Friday, January 12, 2007

Tears of the Black Tiger (Fah talai jone) - Movie Review

Fah talai jone (Tears of the Black Tiger) 2000 (!)

A beautiful young woman wanders in the rain amidst a bevy of water lilies to await her love. Two handsome young cowboys burst into a house filled with enemy gunfire in a blazing bloodstorm of bullets that ricochet off the scenery in a dizzying display. Add the catchy and plaintive wail of a Thai pop score, and the color palette of Willy Wonka and you have the most invigorating cinematic experience in quite awhile!

At the 2001 Cannes Film Festival, a Thai film started tongues a wagging about “arthouse hit” and “the next ‘Crouching Tiger Hidden Dragon’”! Nice, huh? And then six years pass. Thud. The good news is that the film has finally arrived into arthouse theatres across the country and it is one hell of an entertaining ride, as long as you are completely willing to suspend your sense of reality and only if you have a love for movies ranging from Spaghetti Westerns, to mid-twentieth century melodramas and a love for saturated colors.

Tears of the Black Tiger” is a fantastically loony, brave, dizzying, glamorous, cheap and tacky exploration of a few film genres tossed liberally with a dash of television commercial brillo that does pay off, but only to the cinematically brave at heart. For this film is probably likely to lay there like a dead rotting piece of flesh, if you have never heard of Sergio Leone or Douglas Sirk – the two most obvious inspirations.

Reality is tossed out the window in this tale of love and vengeance as we meet two very pretty Thai cowboys – relax, you homophobes, the only man on cowpoke action here is one of blood and guts – but the boys do look awfully pretty in their Thai rentboy fashion. It seems that Dum - the Black Tiger and his partner in bloodshed, Mahesuan are the two best shots in the East following the raiding and murdering Fai as he hacks his way across the countryside.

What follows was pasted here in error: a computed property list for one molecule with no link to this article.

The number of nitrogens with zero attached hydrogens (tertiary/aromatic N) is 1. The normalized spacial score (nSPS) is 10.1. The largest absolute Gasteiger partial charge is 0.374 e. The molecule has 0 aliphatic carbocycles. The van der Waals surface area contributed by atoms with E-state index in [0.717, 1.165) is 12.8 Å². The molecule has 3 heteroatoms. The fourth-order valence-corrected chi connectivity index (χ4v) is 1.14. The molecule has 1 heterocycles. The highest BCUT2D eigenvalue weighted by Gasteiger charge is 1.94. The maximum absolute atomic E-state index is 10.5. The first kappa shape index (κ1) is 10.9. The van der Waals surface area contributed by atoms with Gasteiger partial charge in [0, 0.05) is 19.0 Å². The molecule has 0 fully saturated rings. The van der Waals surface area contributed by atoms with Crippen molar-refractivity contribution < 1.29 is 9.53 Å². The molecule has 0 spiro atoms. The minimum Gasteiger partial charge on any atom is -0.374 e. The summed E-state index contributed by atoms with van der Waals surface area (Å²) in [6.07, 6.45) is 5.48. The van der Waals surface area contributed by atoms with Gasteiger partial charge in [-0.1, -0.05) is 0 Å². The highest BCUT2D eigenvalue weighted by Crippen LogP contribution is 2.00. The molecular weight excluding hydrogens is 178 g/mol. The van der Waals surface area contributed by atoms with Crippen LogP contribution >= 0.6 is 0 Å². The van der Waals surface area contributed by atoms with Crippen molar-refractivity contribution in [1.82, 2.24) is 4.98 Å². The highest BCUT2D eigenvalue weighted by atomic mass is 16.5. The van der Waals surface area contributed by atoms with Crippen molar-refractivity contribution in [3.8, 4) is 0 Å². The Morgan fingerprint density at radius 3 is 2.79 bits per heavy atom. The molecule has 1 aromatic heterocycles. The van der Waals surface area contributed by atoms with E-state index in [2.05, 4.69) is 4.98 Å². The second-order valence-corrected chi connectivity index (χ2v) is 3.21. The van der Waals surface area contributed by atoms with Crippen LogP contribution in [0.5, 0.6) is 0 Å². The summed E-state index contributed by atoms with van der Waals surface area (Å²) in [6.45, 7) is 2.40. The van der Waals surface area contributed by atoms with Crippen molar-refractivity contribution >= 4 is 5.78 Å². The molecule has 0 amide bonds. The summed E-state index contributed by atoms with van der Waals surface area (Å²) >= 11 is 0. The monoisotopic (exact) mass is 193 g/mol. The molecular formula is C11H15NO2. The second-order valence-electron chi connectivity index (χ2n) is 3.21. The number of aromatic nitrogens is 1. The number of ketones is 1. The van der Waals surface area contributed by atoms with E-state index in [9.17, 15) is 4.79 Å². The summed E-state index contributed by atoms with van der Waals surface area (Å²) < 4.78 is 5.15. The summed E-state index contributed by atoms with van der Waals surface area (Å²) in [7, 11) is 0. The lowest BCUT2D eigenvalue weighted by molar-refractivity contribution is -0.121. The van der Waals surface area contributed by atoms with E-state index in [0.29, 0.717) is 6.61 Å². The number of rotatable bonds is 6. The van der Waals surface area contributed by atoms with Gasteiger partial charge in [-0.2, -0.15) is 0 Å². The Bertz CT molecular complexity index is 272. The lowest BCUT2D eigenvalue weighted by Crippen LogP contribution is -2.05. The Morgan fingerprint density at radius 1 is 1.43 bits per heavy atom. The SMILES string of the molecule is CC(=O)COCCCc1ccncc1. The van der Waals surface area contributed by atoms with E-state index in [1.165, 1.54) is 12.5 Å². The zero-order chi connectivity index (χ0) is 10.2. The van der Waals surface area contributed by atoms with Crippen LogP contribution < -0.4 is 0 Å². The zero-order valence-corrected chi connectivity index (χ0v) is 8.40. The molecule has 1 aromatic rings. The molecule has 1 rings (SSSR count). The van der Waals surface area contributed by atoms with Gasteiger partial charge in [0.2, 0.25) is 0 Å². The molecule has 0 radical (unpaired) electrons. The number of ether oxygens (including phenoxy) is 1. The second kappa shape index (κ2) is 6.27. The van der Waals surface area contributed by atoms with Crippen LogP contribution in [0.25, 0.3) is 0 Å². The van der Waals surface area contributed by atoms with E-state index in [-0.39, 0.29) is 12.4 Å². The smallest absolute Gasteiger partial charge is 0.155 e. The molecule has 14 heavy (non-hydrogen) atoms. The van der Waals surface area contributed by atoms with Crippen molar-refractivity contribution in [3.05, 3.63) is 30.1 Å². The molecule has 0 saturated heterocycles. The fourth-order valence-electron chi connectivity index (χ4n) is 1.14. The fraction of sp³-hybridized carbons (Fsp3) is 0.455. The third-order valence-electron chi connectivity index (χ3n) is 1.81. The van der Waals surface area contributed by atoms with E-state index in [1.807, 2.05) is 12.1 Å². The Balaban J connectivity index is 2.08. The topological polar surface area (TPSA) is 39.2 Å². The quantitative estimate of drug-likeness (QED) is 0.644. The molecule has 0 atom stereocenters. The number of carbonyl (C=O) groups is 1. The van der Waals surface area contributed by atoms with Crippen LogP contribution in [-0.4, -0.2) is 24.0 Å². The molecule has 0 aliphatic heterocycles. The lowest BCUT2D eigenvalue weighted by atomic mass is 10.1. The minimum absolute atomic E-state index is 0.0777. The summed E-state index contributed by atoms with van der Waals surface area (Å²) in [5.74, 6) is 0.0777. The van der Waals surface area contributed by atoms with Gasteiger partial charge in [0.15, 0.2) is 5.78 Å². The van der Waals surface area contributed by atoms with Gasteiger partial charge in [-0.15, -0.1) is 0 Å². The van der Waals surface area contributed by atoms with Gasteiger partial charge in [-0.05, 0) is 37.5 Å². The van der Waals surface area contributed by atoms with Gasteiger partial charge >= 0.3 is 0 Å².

At the same time, we meet a lovely young lass by the name of Rumpoey. (Go ahead, say it – the characters names did remind us of the cast from “Cats”.) This perfectly coiffed (what is it with the hairdos in this film!) Rumpoey is standing in a Sala (Gazebo) in the pouring rain awaiting her lover who fails to materialize. Of course, the two stories are intertwined as we begin to delve in to the backstory of the Black Tiger.

And what a story it is. Two young children meet in the countryside and begin a teasing relationship that turns dramatically into love after a near death experience. They are separated by geography and economics as the young lady is from a very wealthy family and the handsome young boy remains faithful to his farming roots. They will meet again, years later at school amidst an urban rainbow where their love is reinvigorated but equally fated not to be, due to their families’ backgrounds.

But how on earth does this bring us to Spaghetti Western status? Well, add one senseless murder, a cry for vengeance, a family secret or two and the directors vivid and ridiculously twisted imagination and you have it. Writer / Director Wisit Sasanatieng has crafted a film of such visual splendor in a Bakelite colored world that it is hard not to sit spellbound at its most ingenious moments. To which there are quite a few.